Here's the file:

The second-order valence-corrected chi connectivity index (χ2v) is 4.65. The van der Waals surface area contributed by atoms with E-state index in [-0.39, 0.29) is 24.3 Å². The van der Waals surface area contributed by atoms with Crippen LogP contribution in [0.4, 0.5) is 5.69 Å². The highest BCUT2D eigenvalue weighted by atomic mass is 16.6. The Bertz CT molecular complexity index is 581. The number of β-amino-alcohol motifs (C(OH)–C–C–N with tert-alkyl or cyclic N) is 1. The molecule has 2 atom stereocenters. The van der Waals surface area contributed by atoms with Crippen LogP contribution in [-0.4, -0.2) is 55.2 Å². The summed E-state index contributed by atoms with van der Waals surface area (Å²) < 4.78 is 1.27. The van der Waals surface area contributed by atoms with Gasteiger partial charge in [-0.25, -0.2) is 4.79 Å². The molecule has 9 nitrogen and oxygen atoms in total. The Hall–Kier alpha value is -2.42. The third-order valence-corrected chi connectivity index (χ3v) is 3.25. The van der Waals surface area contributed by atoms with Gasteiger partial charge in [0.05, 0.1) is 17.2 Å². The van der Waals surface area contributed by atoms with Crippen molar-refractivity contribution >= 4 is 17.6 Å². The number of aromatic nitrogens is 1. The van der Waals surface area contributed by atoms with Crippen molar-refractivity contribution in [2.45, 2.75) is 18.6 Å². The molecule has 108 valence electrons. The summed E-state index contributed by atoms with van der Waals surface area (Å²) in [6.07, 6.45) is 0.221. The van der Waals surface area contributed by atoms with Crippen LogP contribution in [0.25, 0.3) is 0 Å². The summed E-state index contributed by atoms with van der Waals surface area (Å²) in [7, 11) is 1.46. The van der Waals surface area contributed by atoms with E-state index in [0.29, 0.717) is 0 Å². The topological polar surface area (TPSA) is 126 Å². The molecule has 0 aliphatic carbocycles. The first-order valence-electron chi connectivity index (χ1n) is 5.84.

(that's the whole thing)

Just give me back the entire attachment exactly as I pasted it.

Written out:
The second-order valence-corrected chi connectivity index (χ2v) is 4.65. The van der Waals surface area contributed by atoms with E-state index in [-0.39, 0.29) is 24.3 Å². The van der Waals surface area contributed by atoms with Crippen LogP contribution in [0.4, 0.5) is 5.69 Å². The highest BCUT2D eigenvalue weighted by atomic mass is 16.6. The Bertz CT molecular complexity index is 581. The number of β-amino-alcohol motifs (C(OH)–C–C–N with tert-alkyl or cyclic N) is 1. The molecule has 2 atom stereocenters. The van der Waals surface area contributed by atoms with Crippen LogP contribution in [-0.4, -0.2) is 55.2 Å². The summed E-state index contributed by atoms with van der Waals surface area (Å²) < 4.78 is 1.27. The van der Waals surface area contributed by atoms with Gasteiger partial charge in [-0.25, -0.2) is 4.79 Å². The molecule has 9 nitrogen and oxygen atoms in total. The Hall–Kier alpha value is -2.42. The third-order valence-corrected chi connectivity index (χ3v) is 3.25. The van der Waals surface area contributed by atoms with Gasteiger partial charge in [0.05, 0.1) is 17.2 Å². The van der Waals surface area contributed by atoms with Crippen molar-refractivity contribution >= 4 is 17.6 Å². The number of aromatic nitrogens is 1. The van der Waals surface area contributed by atoms with Crippen molar-refractivity contribution in [2.45, 2.75) is 18.6 Å². The molecule has 108 valence electrons. The summed E-state index contributed by atoms with van der Waals surface area (Å²) in [6.07, 6.45) is 0.221. The van der Waals surface area contributed by atoms with Crippen LogP contribution in [0.25, 0.3) is 0 Å². The summed E-state index contributed by atoms with van der Waals surface area (Å²) in [7, 11) is 1.46. The van der Waals surface area contributed by atoms with E-state index in [0.29, 0.717) is 0 Å². The topological polar surface area (TPSA) is 126 Å². The molecule has 0 aliphatic carbocycles. The first-order valence-electron chi connectivity index (χ1n) is 5.84.